The clock is ticking on start-ups that are capitalizing on the Iowa-based free calling schemes, as incumbents use their immense political, legal and fiscal muscles to shut down some of these services. Like Allfreecalls.net, Fonpods and FreeConferenceCall.com are the latest to find a bullseye painted on […]

The clock is ticking on start-ups that are capitalizing on the Iowa-based free calling schemes, as incumbents use their immense political, legal and fiscal muscles to shut down some of these services.

Like Allfreecalls.net, Fonpods and FreeConferenceCall.com are the latest to find a bullseye painted on them, thanks to Qwest. UPDATE, 9:00 p.m. PST, 2/23: Looks like the Fonpods site is offline. Who’s next?

In a lawsuit filed Feb. 20, Qwest joined the list of long-distance carriers who are bringing legal heat on the Iowa-based “free calling” schemes. In its case the Denver-based Qwest alleges that the “fraudulent, unfair and illegal” free-dialing schemes had resulted in “millions” of dollars of increased expenses for Qwest, including monthly bills that were as high as $500,000 from one rural Iowa telco.

Like AT&T’s earlier suit, Qwest’s was filed in the U.S. District Court for the Southern District of Iowa, Central Division. It seeks to stop free-calling concerns as well as their rural Iowa telco infrastructure partners from continuing with the operations that use regulatory-fee arbitrage and VoIP to provide international or higher-service calls (such as conference calls or chat) for only the price of a long-distance call to Iowa.

Unlike AT&T’s suit, however, the Qwest pressure has not yet shut down operations of some of the named defendants, a list that includes Fonpods (dial-up podcasts), FreeConferenceCall.com and HotLiveSexChat (please feel free to find that link yourself), whose websites all seem operational. The free international calling service advertised by FuturePhone, an AT&T as well as a Qwest defendant, remains offline.

Another Iowa-centric “free” calls provider, Allfreecalls.net, was also forced offline recently by what the company called “increasing pressure from a large USA based carrier.” In a blog post Thursday, Allfreecalls CEO Pat Phelan said the service would be working again soon. Phelan would not comment further on the situation via email or phone (not even via, say, Skype).

In case you missed all this the first time around, here are the basics of the situation: When a long-distance call is “terminated,” if a long-distance provider like AT&T or Qwest doesn’t own the local lines where that call is going to, it must pay a fee to the company that does. Even though such termination fees are typically higher in rural areas, since there are usually relatively few customers in the sticks big long-distance providers can easily balance the cost with their other businesses.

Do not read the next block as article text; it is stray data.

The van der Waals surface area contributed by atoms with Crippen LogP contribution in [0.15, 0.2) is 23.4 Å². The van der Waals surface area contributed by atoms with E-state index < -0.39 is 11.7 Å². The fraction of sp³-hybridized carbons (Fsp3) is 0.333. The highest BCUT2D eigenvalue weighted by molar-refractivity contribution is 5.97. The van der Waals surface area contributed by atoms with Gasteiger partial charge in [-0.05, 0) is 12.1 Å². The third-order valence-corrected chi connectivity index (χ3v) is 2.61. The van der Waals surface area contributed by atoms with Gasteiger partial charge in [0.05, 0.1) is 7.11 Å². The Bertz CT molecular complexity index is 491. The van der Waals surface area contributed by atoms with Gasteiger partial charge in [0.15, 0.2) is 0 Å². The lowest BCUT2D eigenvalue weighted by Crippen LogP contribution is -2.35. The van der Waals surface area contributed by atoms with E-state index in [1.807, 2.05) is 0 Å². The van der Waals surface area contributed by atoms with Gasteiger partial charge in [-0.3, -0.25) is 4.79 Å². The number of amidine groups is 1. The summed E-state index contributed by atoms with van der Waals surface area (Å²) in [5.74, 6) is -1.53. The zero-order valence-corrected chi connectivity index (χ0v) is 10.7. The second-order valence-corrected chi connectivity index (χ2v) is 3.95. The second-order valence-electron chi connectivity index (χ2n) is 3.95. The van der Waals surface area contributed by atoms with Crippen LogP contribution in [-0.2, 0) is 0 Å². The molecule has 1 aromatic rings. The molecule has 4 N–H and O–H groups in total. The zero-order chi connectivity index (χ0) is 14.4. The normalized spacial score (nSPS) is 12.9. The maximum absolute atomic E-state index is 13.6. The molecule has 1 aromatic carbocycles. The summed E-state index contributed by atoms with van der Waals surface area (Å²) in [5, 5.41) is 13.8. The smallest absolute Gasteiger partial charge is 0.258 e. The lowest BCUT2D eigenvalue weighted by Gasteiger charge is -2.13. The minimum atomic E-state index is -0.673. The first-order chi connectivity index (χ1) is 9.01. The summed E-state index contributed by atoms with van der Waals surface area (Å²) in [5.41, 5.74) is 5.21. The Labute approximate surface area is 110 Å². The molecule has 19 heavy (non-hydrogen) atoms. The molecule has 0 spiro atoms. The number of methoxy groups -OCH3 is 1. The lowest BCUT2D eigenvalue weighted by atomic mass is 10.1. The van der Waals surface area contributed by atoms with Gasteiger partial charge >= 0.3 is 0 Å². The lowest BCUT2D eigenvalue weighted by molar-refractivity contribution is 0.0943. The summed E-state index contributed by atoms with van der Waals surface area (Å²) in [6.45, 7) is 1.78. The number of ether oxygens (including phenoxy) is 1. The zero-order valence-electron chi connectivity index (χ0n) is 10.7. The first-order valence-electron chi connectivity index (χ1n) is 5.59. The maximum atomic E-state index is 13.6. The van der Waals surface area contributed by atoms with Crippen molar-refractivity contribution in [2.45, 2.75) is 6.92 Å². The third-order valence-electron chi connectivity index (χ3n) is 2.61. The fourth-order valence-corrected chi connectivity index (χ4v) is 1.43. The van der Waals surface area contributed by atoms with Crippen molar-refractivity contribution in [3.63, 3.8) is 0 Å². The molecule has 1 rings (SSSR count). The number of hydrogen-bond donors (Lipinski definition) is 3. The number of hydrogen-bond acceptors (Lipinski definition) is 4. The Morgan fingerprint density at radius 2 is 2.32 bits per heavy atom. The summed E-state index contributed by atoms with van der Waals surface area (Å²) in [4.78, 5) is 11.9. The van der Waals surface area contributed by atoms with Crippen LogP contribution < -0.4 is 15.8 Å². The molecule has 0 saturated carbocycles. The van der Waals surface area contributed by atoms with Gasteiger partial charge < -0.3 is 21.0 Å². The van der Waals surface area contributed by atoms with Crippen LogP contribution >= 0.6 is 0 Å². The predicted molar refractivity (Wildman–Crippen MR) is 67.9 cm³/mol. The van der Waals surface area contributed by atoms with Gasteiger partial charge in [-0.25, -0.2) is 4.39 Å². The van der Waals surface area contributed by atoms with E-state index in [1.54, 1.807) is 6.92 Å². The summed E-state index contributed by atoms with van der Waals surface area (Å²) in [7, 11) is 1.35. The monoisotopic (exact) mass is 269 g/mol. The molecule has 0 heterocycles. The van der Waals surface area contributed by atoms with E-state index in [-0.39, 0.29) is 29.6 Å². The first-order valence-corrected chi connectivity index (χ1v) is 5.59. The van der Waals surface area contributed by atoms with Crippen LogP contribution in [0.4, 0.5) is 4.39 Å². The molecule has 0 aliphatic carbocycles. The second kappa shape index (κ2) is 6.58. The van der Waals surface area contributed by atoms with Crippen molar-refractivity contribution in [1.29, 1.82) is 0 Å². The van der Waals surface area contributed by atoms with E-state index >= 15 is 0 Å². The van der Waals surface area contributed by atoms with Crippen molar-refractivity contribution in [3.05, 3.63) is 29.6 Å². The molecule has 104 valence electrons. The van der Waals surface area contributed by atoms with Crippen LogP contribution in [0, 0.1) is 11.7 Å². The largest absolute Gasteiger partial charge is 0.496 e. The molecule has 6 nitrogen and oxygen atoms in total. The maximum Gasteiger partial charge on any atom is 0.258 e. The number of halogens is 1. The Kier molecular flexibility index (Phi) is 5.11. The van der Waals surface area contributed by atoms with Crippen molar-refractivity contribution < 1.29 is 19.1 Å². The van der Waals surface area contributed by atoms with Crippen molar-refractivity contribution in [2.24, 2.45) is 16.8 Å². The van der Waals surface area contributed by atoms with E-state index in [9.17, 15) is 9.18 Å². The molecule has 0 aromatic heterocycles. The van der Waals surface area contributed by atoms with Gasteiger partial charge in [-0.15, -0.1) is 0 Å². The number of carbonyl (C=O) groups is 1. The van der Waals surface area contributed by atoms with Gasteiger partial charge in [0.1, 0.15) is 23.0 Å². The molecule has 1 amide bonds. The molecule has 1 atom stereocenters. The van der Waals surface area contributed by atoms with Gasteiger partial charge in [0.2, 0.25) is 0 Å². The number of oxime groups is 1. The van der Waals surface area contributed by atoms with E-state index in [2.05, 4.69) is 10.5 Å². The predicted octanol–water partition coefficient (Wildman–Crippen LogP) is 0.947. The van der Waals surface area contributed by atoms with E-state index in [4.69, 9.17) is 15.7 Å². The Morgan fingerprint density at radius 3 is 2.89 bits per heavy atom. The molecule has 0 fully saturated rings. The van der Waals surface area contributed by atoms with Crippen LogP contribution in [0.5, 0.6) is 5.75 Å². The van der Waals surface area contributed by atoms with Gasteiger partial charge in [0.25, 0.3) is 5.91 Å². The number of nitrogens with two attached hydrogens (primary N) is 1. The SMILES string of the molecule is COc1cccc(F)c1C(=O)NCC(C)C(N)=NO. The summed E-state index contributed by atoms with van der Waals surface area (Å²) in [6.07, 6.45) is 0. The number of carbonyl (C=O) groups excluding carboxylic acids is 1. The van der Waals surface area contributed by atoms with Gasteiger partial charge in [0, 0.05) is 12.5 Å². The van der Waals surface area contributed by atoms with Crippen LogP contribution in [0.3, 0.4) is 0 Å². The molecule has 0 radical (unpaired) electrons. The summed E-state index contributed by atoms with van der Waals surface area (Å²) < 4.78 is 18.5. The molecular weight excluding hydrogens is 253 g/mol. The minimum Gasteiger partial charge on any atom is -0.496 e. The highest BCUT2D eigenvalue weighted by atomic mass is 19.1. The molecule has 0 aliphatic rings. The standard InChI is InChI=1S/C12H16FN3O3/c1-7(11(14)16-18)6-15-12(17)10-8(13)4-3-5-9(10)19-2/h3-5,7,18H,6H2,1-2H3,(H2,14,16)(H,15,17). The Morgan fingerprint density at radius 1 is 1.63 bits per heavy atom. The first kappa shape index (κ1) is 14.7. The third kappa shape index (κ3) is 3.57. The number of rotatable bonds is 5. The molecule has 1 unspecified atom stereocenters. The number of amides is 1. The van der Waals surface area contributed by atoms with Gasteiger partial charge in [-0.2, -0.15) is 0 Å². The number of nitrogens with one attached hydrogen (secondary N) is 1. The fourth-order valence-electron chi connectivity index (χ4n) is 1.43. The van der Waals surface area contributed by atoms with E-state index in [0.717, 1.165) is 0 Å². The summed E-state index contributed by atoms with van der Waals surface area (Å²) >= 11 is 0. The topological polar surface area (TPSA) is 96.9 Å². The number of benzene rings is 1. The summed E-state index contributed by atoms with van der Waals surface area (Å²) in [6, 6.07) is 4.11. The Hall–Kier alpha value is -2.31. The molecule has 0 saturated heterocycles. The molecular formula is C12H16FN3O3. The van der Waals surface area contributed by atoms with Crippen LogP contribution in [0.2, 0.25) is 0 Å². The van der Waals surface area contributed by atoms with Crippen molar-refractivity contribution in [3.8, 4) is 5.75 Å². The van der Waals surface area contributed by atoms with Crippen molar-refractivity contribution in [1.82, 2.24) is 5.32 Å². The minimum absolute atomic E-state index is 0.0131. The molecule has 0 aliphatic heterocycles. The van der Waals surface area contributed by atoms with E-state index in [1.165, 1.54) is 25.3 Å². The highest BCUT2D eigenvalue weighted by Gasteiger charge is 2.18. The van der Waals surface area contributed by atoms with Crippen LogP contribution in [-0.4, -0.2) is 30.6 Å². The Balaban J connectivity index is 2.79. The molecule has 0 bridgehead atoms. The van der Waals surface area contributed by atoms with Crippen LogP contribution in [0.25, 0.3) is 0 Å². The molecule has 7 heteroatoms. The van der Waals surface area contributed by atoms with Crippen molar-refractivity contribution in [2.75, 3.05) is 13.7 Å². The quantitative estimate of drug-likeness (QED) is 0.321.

In Iowa, higher than average termination fees (as much as 13 cents per minute, according to both Qwest and AT&T) have been lately combined with fiber-based Internet access to provide a pretty good place for a VoIP-based gateway, which can then provide a way to cheaply reach foreign PSTNs, or to provide other services, like conference calling or chat sessions. The profit comes from some method of subtracting the money paid for foreign terminations or other services from the amount gained from the long-distance providers by “terminating” calls in Iowa.

According to the Qwest suit, the Iowa rural telcos were then splitting proceeds with the free-call companies, just one of the acts Qwest deems illegal by several state and FCC statutes. Both Qwest and AT&T maintain that since the calls are actually not “terminated” in Iowa, but are in reality international long-distance calls or higher-service calls connected elsewhere, the long-distance providers should not have to pay the Iowa telcos any termination fees.

According to the Qwest lawsuit (as well as another filing with the Iowa Utilities commission), the “free” services caught on pretty quickly, with long-distance minutes provided by Qwest to one small rural telco jumping from an average of 15,000 minutes per month in June, 2006, to 6.4 million minutes per month by November, 2006. That spike, Qwest’s suit says, resulted in a monthly bill of $500,000 from that single rural carrier, part of a scenario that piled up bills totaling in the millions of dollars. Qwest’s suit names six telco defendants, as well as a list of “free call” concerns.

Like AT&T, Qwest seeks relief from the telco bills with its lawsuit, which may put the free-call startups on the rocks simply through the ability to delay any payments while the matter is under legal dispute. Repeated calls and emails to two of the Iowa telcos central in both disputes — Superior (Iowa) Telephone Cooperative and Great Lakes Communications Corp. — have gone unreturned.